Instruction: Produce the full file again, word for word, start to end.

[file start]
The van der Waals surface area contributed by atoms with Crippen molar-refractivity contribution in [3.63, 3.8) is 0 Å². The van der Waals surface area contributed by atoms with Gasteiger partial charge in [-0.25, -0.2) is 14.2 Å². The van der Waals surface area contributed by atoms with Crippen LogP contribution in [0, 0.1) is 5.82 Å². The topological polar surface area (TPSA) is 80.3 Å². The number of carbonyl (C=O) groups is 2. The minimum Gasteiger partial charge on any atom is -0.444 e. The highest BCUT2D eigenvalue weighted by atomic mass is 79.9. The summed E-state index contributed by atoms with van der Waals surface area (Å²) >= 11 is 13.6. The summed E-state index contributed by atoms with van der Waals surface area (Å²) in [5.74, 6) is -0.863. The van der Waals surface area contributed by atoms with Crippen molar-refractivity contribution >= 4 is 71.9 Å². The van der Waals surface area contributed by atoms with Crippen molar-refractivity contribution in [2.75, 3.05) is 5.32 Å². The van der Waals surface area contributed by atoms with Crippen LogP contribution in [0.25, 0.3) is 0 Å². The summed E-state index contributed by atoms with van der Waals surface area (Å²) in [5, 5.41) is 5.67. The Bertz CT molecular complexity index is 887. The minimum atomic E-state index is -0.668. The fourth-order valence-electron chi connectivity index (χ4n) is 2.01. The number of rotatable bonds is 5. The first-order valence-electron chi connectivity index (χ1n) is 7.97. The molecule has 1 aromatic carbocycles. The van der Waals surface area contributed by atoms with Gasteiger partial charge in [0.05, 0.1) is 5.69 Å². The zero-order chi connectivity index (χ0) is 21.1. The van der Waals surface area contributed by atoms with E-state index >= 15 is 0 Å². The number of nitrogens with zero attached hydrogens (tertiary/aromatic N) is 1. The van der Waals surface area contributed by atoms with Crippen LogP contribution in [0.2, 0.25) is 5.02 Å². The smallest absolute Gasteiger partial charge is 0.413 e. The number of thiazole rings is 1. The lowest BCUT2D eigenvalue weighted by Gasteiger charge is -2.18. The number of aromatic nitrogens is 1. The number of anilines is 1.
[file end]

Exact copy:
The van der Waals surface area contributed by atoms with Crippen molar-refractivity contribution in [3.63, 3.8) is 0 Å². The van der Waals surface area contributed by atoms with Gasteiger partial charge in [-0.25, -0.2) is 14.2 Å². The van der Waals surface area contributed by atoms with Crippen LogP contribution in [0, 0.1) is 5.82 Å². The topological polar surface area (TPSA) is 80.3 Å². The number of carbonyl (C=O) groups is 2. The minimum Gasteiger partial charge on any atom is -0.444 e. The highest BCUT2D eigenvalue weighted by atomic mass is 79.9. The summed E-state index contributed by atoms with van der Waals surface area (Å²) >= 11 is 13.6. The summed E-state index contributed by atoms with van der Waals surface area (Å²) in [5.74, 6) is -0.863. The van der Waals surface area contributed by atoms with Crippen molar-refractivity contribution >= 4 is 71.9 Å². The van der Waals surface area contributed by atoms with Crippen molar-refractivity contribution in [2.75, 3.05) is 5.32 Å². The van der Waals surface area contributed by atoms with Crippen LogP contribution in [0.25, 0.3) is 0 Å². The summed E-state index contributed by atoms with van der Waals surface area (Å²) in [5, 5.41) is 5.67. The Bertz CT molecular complexity index is 887. The minimum atomic E-state index is -0.668. The fourth-order valence-electron chi connectivity index (χ4n) is 2.01. The number of rotatable bonds is 5. The first-order valence-electron chi connectivity index (χ1n) is 7.97. The molecule has 1 aromatic carbocycles. The van der Waals surface area contributed by atoms with Gasteiger partial charge in [0.05, 0.1) is 5.69 Å². The zero-order chi connectivity index (χ0) is 21.1. The van der Waals surface area contributed by atoms with E-state index >= 15 is 0 Å². The number of nitrogens with zero attached hydrogens (tertiary/aromatic N) is 1. The van der Waals surface area contributed by atoms with Crippen LogP contribution in [0.2, 0.25) is 5.02 Å². The smallest absolute Gasteiger partial charge is 0.413 e. The number of thiazole rings is 1. The lowest BCUT2D eigenvalue weighted by Gasteiger charge is -2.18. The number of aromatic nitrogens is 1. The number of anilines is 1.